Andrew Scott Doesn’t Want to Play Purely Evil Roles After ‘Spectre’



Andrew Scott is not particularly interested in playing an antagonist similar to his James Bond villain C from 2015’s “Spectre,” starring Daniel Craig. In a recent interview with British GQ, the actor expressed his desire to continue playing more nuanced roles.

“If I’m honest, it’s not a territory that I feel like I would want to go over again. Now I know who I am a little bit more, I feel like the work that I’m just interested in doing is more in the grey areas,” Scott said. “I suppose it’s just that I didn’t think… I just maybe wasn’t that good in it.”

Scott portrayed new MI5 boss Max Denbigh, condenamed C, in the Sam Mendes-directed “Spectre.” While Variety‘s “Spectre” review called the film a “particular treat for 007 nerds,” others were more critical of the 24th installment in the British spy franchise. Pierce Brosnan, who played the super-spy in four films from 1995 to 2002, said that “Spectre” didn’t quite feel like a Bond film in a 2015 interview.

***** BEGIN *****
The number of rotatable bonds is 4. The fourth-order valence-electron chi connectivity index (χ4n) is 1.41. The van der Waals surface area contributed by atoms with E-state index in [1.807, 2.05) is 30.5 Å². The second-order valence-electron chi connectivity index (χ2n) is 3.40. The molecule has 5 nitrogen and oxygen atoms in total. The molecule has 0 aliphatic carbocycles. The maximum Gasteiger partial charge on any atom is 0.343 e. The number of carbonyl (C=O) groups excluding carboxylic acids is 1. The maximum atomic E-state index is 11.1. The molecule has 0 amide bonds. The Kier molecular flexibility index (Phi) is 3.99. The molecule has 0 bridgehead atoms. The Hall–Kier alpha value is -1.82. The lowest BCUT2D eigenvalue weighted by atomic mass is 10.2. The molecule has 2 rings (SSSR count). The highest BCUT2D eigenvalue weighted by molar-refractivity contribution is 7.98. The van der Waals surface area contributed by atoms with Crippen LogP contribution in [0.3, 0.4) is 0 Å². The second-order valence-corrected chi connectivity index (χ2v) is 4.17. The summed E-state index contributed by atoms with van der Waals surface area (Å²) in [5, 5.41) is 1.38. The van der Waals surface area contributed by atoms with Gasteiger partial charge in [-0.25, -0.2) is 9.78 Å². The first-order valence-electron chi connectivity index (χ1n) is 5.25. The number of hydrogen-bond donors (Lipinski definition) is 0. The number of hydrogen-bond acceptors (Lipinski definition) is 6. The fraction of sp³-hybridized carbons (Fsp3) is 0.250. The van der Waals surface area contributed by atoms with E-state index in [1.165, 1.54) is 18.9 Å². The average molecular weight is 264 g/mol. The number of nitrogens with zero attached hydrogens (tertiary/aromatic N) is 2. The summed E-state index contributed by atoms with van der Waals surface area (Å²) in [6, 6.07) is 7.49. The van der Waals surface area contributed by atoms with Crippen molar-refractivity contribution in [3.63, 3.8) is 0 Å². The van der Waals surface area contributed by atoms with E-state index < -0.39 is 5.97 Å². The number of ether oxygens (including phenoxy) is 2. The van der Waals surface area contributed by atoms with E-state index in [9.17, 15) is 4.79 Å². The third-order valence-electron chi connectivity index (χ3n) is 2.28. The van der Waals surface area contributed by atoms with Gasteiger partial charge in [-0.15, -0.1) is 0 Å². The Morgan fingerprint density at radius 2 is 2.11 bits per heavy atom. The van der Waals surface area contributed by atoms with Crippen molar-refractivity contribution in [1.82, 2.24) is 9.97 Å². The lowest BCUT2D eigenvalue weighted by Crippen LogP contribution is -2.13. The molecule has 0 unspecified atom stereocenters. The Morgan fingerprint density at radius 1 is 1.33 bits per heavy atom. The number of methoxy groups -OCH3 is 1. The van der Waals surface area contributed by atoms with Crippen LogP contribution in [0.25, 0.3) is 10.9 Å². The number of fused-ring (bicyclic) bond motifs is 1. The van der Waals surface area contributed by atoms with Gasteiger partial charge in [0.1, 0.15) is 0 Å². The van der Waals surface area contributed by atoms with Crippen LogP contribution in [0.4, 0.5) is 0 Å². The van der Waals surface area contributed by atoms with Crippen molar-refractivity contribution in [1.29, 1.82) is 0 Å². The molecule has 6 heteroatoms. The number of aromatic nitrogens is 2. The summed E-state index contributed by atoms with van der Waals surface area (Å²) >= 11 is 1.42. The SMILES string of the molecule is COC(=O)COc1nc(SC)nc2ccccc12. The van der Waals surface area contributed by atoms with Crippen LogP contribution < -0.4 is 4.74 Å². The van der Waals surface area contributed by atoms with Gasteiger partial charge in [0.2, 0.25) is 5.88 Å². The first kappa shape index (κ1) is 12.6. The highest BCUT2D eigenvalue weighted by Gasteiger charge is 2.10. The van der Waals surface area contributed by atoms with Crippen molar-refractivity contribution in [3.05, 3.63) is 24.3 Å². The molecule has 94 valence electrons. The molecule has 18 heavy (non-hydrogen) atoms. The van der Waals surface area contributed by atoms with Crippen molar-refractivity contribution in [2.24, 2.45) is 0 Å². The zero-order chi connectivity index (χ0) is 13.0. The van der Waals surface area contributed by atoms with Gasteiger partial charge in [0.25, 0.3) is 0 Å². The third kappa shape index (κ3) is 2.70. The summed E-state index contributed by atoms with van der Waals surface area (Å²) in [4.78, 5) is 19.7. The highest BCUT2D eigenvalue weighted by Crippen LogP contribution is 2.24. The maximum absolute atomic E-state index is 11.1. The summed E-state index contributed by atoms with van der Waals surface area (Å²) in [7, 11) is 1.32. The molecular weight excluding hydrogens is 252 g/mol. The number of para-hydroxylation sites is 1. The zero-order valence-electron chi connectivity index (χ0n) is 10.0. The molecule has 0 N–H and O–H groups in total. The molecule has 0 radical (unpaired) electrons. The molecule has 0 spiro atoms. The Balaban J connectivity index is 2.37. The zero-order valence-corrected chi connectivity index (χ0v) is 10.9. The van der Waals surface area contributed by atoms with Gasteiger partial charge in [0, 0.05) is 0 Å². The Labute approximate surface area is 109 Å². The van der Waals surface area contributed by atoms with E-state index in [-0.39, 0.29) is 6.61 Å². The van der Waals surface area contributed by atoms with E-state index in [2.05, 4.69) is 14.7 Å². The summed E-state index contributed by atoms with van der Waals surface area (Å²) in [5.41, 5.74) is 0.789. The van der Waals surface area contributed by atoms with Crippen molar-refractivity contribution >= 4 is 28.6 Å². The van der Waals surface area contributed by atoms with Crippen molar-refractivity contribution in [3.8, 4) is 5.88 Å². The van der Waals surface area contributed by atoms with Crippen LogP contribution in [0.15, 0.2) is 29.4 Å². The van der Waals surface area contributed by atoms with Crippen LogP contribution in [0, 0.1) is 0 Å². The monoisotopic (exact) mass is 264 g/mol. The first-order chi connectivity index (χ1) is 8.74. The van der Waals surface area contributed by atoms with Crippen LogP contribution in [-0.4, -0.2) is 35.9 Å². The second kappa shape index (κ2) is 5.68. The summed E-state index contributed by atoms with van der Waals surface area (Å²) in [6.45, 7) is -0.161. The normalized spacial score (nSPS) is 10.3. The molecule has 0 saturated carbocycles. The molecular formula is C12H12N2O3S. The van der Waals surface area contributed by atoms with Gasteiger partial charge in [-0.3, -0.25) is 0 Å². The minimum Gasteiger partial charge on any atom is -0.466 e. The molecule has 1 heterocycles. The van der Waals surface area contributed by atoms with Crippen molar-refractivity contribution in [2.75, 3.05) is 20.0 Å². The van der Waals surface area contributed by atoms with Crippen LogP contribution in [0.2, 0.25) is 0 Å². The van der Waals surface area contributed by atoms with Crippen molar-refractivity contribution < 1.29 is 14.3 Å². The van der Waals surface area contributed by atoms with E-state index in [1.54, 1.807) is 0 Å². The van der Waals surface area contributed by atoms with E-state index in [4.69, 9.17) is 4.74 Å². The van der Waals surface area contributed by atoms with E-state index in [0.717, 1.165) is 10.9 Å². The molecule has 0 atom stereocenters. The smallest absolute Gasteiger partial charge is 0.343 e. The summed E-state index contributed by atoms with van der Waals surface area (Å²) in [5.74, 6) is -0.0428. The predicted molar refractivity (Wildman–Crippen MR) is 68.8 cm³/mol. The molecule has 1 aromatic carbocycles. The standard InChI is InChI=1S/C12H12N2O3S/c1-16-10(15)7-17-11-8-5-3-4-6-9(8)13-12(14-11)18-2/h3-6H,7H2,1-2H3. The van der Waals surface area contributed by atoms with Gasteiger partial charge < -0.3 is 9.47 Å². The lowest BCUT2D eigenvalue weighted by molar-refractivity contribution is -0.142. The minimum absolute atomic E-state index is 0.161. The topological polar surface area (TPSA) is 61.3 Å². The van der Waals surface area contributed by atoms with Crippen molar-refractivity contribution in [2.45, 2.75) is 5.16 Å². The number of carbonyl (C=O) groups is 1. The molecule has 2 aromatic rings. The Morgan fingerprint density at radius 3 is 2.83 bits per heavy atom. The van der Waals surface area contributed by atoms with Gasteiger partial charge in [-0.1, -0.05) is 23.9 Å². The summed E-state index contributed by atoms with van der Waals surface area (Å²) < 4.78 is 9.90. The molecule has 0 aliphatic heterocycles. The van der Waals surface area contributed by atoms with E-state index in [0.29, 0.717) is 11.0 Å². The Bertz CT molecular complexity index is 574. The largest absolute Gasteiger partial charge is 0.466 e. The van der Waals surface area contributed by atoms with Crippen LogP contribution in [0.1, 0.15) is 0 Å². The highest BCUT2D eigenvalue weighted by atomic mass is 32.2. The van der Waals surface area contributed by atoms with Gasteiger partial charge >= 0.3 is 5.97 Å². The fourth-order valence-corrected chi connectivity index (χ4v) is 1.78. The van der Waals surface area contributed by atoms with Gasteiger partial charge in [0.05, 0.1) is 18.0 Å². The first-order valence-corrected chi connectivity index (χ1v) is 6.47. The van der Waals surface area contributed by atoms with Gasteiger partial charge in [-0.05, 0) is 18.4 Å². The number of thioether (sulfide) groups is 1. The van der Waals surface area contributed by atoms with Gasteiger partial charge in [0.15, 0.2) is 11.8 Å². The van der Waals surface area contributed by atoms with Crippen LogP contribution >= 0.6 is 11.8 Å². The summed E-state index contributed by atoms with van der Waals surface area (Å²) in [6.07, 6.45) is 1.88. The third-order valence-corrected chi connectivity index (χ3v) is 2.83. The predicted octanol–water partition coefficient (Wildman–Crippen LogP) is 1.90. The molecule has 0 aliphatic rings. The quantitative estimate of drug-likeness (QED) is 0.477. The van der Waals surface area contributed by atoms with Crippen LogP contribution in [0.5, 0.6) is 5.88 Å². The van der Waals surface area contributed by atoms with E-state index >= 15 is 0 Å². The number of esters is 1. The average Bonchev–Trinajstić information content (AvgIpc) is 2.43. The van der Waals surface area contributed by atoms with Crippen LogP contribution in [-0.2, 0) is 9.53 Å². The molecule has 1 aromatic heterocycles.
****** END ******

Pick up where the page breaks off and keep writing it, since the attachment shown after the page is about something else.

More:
“I was looking forward to it enormously,” said Brosnan. “I thought it was too long. The story was kind of weak — it could have been condensed. It kind of went on too long. It really did.”

While several of Scott’s past projects have involved him playing supporting roles to bigger stars like Craig, Benedict Cumberbatch in “Sherlock” and Phoebe Waller-Bridge in “Fleabag,” he takes center stage in Andrew Haigh’s “All of Us Strangers,” premiering Dec. 22. The film follows Scott’s Adam as he enters a relationship with Harry, portrayed by Paul Mescal. Switching between reality and the supernatural, Adam returns to his childhood home to find that his parents alive and well, despite their supposed deaths when he was 12.

Scott discussed how filming “All of Us Strangers” was “gratifying and cathartic” because he revisited several of his own experiences. Specifically, in the scene where Adam comes out to his family, Scott said he found himself reflecting on his own experience coming out to his parents.

“I had a very happy childhood,” Scott said. “But there’s an inevitable pain that you have to go through when you have to take a risk telling your family something about yourself. I really do think that that is a gift now, because to have to risk everything, and for your family and friends to say ‘we accept you no matter what,’ that’s a real feeling of love that you get confirmed at a very young age, that actually some people who aren’t queer don’t get. I mean, some queer people aren’t so lucky.”


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